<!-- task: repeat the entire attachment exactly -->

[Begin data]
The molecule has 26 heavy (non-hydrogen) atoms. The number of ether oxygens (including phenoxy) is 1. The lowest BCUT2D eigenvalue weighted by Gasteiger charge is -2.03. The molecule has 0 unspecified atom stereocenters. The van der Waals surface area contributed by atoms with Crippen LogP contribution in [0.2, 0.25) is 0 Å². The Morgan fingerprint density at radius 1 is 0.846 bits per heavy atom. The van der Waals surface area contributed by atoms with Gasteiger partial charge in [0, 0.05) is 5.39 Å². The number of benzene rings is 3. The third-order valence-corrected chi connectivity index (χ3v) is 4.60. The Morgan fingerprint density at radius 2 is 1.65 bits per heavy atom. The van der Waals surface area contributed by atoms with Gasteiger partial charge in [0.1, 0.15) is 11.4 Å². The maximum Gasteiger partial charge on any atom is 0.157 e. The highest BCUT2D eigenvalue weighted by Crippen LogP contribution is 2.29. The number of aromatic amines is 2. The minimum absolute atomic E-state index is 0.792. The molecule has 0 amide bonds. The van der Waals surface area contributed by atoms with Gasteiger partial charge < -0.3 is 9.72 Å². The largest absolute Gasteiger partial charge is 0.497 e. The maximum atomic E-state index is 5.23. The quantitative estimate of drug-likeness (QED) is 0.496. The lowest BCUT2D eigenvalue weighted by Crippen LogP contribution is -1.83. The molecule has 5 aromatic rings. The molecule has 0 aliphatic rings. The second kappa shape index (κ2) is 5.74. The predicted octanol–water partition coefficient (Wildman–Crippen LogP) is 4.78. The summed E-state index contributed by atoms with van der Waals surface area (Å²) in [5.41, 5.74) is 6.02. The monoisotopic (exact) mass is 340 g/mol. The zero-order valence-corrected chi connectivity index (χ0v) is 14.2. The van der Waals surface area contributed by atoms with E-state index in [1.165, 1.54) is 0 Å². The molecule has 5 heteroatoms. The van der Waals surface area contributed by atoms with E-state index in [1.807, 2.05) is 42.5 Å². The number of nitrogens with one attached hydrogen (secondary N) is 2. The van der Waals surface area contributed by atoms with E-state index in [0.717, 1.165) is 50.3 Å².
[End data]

The molecule has 26 heavy (non-hydrogen) atoms. The number of ether oxygens (including phenoxy) is 1. The lowest BCUT2D eigenvalue weighted by Gasteiger charge is -2.03. The molecule has 0 unspecified atom stereocenters. The van der Waals surface area contributed by atoms with Crippen LogP contribution in [0.2, 0.25) is 0 Å². The Morgan fingerprint density at radius 1 is 0.846 bits per heavy atom. The van der Waals surface area contributed by atoms with Gasteiger partial charge in [0, 0.05) is 5.39 Å². The number of benzene rings is 3. The third-order valence-corrected chi connectivity index (χ3v) is 4.60. The Morgan fingerprint density at radius 2 is 1.65 bits per heavy atom. The van der Waals surface area contributed by atoms with Gasteiger partial charge in [0.1, 0.15) is 11.4 Å². The maximum Gasteiger partial charge on any atom is 0.157 e. The highest BCUT2D eigenvalue weighted by Crippen LogP contribution is 2.29. The number of aromatic amines is 2. The minimum absolute atomic E-state index is 0.792. The molecule has 0 amide bonds. The van der Waals surface area contributed by atoms with Gasteiger partial charge < -0.3 is 9.72 Å². The largest absolute Gasteiger partial charge is 0.497 e. The maximum atomic E-state index is 5.23. The quantitative estimate of drug-likeness (QED) is 0.496. The lowest BCUT2D eigenvalue weighted by Crippen LogP contribution is -1.83. The molecule has 5 aromatic rings. The molecule has 0 aliphatic rings. The second kappa shape index (κ2) is 5.74. The predicted octanol–water partition coefficient (Wildman–Crippen LogP) is 4.78. The summed E-state index contributed by atoms with van der Waals surface area (Å²) in [5.41, 5.74) is 6.02. The monoisotopic (exact) mass is 340 g/mol. The zero-order valence-corrected chi connectivity index (χ0v) is 14.2. The van der Waals surface area contributed by atoms with E-state index in [1.165, 1.54) is 0 Å². The molecule has 5 heteroatoms. The van der Waals surface area contributed by atoms with E-state index in [1.807, 2.05) is 42.5 Å². The number of nitrogens with one attached hydrogen (secondary N) is 2. The van der Waals surface area contributed by atoms with E-state index in [0.717, 1.165) is 50.3 Å².